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Full Text Available Oligosaccharides aberrantly expressed on tumor cells influence processes such as cell adhesion and modulation of the cell’s microenvironment resulting in an increased malignancy. Schmidt’s imidate strategy offers an effective method to synthesize libraries of various oligosaccharide mimetics. With the aim to perturb interactions of tumor cells with extracellular matrix proteins and host cells, molecules with 3,4-bis(hydroxymethylfuran as core structure were synthesized and screened in biological assays for their abilities to interfere in cell adhesion and other steps of the metastatic cascade, such as tumor-induced angiogenesis.The most active compound, (4-{[(?-D-galactopyranosyloxy]methyl}furan-3-ylmethyl hydrogen sulfate (GSF, inhibited the activation of matrix-metalloproteinase-2 (MMP-2 as well as migration of the human melanoma cells of the lines WM-115 and WM-266-4 in a two-dimensional migration assay. GSF inhibited completely the adhesion of WM-115 cells to the extracellular matrix (ECM proteins, fibrinogen and fibronectin.In an in vitro angiogenesis assay with human endothelial cells, GSF very effectively inhibited endothelial tubule formation and sprouting of blood vessels, as well as the adhesion of endothelial cells to ECM proteins. GSF was not cytotoxic at biologically active concentrations; neither were 3,4-bis{[(?-D-galactopyranosyloxy]methyl}furan (BGF nor methyl ?-D-galactopyranoside nor 3,4-bis(hydroxymethylfuran, which were used as controls, eliciting comparable biological activity. In silico modeling experiments, in which binding of GSF to the extracellular domain of the integrin ?v?3 was determined, revealed specific docking of GSF to the same binding site as the natural peptidic ligands of this integrin. The sulfate in the molecule coordinated with one manganese ion in the binding site.These studies show that this chemically easily accessible molecule GSF, synthesized in three steps from 3,4-bis(hydroxymethylfuran and benzoylated galactose imidate, is nontoxic and antagonizes cell physiological processes in vitro that are important for the dissemination and growth of tumor cells in vivo.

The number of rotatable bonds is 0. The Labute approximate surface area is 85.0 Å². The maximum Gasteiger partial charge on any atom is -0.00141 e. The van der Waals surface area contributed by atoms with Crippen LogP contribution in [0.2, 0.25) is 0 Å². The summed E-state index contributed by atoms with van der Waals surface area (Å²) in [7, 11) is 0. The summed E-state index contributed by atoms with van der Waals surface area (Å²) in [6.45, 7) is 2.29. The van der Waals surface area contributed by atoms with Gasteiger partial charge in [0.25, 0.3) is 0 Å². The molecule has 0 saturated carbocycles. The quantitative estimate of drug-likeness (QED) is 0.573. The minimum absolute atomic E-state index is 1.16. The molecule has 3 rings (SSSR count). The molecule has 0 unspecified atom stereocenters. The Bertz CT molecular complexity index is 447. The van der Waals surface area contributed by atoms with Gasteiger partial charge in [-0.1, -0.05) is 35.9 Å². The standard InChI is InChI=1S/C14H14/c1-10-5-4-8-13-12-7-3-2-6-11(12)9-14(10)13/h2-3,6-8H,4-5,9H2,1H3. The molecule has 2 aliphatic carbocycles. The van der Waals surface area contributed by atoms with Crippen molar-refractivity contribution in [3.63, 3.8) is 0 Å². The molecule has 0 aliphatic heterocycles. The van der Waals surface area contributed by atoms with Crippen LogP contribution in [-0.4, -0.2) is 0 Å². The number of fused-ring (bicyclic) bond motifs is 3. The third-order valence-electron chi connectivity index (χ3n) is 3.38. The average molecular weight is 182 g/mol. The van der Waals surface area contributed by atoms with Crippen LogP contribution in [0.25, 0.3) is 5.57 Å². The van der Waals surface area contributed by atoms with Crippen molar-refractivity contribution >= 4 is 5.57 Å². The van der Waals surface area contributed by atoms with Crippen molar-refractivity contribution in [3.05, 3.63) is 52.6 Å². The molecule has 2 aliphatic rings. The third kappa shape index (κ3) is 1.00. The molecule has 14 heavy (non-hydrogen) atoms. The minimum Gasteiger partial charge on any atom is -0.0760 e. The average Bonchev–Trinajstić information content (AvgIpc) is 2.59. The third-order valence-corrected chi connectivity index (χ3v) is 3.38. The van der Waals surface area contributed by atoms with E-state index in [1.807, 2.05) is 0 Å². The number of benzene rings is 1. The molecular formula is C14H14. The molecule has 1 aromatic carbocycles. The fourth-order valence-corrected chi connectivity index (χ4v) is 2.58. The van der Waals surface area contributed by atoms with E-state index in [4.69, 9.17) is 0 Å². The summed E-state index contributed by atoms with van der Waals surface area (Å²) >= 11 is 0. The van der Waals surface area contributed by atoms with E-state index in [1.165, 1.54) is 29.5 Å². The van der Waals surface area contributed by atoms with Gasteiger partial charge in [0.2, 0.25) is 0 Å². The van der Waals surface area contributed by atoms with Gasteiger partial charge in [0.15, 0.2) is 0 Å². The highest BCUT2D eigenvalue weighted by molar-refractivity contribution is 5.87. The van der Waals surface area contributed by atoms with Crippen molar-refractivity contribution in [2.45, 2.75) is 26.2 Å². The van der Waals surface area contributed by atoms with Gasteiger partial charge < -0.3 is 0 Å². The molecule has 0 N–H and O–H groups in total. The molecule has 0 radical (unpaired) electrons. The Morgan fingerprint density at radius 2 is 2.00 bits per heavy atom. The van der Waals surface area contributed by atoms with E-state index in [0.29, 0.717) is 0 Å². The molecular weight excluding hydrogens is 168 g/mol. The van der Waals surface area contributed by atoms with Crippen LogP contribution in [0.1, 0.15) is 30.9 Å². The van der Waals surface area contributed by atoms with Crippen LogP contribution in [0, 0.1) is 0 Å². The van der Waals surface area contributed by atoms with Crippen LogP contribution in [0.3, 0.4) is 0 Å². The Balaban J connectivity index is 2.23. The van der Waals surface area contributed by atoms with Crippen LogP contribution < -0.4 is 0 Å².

Grazia Marano

2012-05-01

302

An easily accessible sulfated saccharide mimetic inhibits in vitro human tumor cell adhesion and angiogenesis of vascular endothelial cells.  

Science.gov (United States)